Editor’s Note: Mohanbir Sawhney is a professor at Kellogg School of Management at Northwestern University. The opinions expressed in this commentary are his own.

Some 25 years ago, Chrysler introduced a sportscar called the Dodge Viper. It had a monster V-10 engine, and Chrysler never sold that many of them. But the Viper holds an important lesson about innovation. The product was more about elevating the Dodge brand and giving Chrysler a veneer of “cool.” People went into showrooms to gawk at the Viper — then they bought a Chrysler minivan or a sedan.

Fast forward to today and change products. Samsung’s new Galaxy Fold, a foldable smartphone with an eye-popping price tag of nearly $2,000, is a lot like the Dodge Viper. It’s a game changer — a brand play by Samsung to burnish its image as an innovation leader.

With bragging rights to the first foldable smartphone, Samsung is taking the innovation lead over Apple. That’s why the Galaxy Fold isn’t about generating sales. In fact, it’s doubtful that Samsung really cares about selling any significant number of these smartphones that fold out into a tablet. Samsung’s strategy — and a good one, at that — is about generating buzz in the smartphone category that has had very little real innovation news until now.

No matter that the Galaxy Fold is clunky and sure to have some product glitches. For example, I predict the battery life will be limited by the Galaxy Fold’s six camera lenses, and one must wonder how much unfolding that all-too-visible hinge in the middle will be able to take. And, there isn’t anything more you can do with a 7.3-inch screen that you cannot do with the 6.4-inch screen on the Galaxy S10+. So, Galaxy Fold seems to be a solution looking for a problem.

But usefulness and value for money are the wrong yardsticks to measure the success of the Galaxy Fold. Its job is not to make money; its job is to make waves. The brand people will be talking about is Samsung. And that will probably get more Galaxy S10 and S10+ phones into consumer hands, with prices starting at $899 and $999, respectively.

The Galaxy Fold, like the Dodge Viper, is a “halo product” — a complex piece of machinery at a ridiculous price point that is not intended for the mass market. And that is the point. The appeal of the Galaxy Fold is not based on its functional appeal, but rather on its emotional appeal as the coolest toy in the smartphone business. If you want functionality or value for your money, buy a Galaxy S10+ and a tablet instead, and you will still have money to spare.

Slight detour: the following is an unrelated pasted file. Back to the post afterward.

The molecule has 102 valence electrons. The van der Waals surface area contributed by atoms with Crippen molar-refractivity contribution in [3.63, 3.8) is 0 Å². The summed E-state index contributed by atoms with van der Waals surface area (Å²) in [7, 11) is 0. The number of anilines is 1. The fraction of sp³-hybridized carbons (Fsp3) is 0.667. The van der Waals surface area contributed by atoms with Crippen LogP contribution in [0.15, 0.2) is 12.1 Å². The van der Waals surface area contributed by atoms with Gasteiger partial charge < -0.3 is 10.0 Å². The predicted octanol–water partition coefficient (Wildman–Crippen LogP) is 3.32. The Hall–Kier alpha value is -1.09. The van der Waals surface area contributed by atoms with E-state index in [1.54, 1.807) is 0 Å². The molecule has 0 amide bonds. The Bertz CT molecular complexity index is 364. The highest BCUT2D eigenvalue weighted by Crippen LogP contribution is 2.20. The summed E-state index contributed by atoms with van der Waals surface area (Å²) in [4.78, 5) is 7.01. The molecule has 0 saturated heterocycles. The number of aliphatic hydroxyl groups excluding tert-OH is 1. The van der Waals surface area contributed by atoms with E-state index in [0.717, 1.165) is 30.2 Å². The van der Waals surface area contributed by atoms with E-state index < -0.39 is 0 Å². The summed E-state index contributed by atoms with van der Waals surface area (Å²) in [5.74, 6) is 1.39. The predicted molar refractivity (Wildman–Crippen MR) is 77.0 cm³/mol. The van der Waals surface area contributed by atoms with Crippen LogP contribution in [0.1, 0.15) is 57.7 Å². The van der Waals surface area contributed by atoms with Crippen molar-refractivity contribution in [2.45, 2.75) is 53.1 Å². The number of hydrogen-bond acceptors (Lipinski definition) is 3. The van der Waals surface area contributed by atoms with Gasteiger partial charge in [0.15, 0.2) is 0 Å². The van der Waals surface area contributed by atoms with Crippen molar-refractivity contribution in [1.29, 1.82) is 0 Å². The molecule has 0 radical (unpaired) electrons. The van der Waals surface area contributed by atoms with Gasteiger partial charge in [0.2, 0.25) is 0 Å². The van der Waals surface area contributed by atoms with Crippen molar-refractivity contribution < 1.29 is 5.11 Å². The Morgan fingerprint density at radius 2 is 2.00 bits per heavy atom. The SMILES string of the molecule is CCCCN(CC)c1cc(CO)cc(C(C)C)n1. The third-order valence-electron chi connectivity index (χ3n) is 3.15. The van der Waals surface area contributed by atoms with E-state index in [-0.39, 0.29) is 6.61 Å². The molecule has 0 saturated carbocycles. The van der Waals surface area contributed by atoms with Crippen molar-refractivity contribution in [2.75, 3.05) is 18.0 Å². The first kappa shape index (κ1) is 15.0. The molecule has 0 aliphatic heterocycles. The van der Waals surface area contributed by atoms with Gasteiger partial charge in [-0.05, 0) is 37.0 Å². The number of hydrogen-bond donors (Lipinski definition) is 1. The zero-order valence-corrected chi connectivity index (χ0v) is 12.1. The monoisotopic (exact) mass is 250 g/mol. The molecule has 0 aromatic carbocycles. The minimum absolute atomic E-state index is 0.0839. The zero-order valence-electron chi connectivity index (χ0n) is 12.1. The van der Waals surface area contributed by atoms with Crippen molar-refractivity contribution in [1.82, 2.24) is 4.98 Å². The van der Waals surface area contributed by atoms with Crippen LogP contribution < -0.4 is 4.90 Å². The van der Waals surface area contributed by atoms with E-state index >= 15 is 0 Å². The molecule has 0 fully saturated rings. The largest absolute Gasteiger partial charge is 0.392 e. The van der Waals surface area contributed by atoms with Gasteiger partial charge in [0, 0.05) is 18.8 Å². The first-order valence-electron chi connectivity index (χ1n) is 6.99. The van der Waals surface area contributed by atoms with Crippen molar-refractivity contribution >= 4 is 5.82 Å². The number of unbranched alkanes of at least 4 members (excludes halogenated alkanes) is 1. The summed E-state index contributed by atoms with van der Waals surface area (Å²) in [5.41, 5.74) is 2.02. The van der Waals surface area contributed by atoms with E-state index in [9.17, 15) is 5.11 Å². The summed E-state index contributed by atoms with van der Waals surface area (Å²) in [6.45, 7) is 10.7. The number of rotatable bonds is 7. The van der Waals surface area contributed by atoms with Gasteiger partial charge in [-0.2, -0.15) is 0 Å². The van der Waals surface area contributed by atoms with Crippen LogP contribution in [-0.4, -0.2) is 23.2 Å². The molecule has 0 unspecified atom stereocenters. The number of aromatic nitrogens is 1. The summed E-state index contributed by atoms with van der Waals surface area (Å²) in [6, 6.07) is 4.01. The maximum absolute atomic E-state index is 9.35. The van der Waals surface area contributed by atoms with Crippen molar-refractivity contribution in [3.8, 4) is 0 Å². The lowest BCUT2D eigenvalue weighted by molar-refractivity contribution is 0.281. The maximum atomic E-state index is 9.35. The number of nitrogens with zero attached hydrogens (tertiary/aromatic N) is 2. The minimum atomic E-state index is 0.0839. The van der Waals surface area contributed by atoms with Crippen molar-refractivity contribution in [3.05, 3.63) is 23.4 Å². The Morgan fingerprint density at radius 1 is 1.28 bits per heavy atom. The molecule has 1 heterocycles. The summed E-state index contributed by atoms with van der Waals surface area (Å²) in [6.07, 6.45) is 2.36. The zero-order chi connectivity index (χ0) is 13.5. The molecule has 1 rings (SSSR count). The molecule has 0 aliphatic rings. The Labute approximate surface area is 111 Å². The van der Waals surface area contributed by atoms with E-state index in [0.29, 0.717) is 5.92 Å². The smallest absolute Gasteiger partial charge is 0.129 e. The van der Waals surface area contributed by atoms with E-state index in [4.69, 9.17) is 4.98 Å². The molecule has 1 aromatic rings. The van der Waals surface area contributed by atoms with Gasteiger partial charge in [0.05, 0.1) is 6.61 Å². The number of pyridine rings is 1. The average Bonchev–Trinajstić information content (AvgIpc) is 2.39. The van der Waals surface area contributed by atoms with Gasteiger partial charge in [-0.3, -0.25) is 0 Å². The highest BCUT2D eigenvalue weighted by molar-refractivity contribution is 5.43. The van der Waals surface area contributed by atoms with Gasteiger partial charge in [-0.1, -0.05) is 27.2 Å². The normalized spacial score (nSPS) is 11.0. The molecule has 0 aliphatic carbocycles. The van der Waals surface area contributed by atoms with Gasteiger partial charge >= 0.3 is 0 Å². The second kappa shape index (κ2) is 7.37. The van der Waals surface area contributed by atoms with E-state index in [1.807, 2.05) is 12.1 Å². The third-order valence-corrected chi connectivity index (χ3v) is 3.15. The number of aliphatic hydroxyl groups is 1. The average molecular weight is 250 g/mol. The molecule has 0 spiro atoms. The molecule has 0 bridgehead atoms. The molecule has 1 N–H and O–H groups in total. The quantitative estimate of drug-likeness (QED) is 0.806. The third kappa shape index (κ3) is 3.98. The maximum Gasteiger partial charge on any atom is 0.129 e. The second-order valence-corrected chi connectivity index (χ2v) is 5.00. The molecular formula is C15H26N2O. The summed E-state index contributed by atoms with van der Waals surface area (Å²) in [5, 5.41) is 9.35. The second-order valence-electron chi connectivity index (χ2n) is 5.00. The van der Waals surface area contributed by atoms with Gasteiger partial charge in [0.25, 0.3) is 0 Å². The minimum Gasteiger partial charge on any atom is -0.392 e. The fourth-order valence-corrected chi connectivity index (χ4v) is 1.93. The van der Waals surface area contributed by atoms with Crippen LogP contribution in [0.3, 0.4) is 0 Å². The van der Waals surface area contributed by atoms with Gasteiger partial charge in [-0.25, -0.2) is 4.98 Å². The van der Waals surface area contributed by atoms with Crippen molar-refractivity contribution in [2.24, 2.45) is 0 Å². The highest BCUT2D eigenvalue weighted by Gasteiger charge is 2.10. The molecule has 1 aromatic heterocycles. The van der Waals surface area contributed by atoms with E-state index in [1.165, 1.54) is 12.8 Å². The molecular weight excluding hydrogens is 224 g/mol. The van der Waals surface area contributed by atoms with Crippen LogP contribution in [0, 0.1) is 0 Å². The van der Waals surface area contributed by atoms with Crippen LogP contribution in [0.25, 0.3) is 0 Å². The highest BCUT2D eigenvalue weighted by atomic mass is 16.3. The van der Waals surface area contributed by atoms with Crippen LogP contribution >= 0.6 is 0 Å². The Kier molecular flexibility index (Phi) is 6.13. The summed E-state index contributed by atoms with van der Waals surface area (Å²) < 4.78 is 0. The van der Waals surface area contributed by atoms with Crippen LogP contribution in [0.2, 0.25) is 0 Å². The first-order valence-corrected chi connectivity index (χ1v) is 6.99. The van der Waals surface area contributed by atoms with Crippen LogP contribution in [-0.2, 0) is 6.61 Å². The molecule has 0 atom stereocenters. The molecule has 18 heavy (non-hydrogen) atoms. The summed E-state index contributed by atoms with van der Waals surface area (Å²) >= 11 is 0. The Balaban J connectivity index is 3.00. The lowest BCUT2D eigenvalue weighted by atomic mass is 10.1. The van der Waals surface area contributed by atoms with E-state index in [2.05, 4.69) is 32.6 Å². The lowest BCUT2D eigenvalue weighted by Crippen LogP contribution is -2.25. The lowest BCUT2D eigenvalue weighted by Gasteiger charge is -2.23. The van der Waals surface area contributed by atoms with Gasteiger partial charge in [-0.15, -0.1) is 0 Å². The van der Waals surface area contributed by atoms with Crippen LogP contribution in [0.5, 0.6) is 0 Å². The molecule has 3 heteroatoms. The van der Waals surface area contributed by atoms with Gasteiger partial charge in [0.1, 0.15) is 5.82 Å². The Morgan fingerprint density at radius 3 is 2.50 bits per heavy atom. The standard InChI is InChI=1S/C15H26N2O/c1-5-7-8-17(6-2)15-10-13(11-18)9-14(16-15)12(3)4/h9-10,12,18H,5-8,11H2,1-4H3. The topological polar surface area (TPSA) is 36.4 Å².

As a first-generation product, the Galaxy Fold is gimmicky and raises the obvious question: Is it a phone or a tablet? But that’s not a bad question for a first-generation product, as we saw with early versions of the Apple Watch. For the first few generations, the Apple Watch was a solution looking for a problem — that is, until the Apple Watch 4 was unveiled. Then it became clear that it could serve as a medical device for your wrist, detecting irregular heart rhythms.

It will take several generations before Samsung gets this right. By then, the foldable phone may morph into a bendable or a scrollable phone — who knows? But right now, the Galaxy Fold is doing exactly what it’s supposed to do: make people sit up and take notice of Samsung at a time when Apple appears to have lost its innovation mojo. Even the Galaxy Fold’s sky-high price is part of the act. If Samsung had somehow found a way to make it cheaper, it wouldn’t generate the same level of excitement.

So who will buy the Galaxy Fold? Diehard Samsung fans and people who absolutely must have the latest gadget will probably spend the $2,000 to be among the first to have one. These technology enthusiasts don’t ask inconvenient questions such as, “What will you use this for?” They just want something that few others have. And that’s driving the conversation in Samsung’s direction.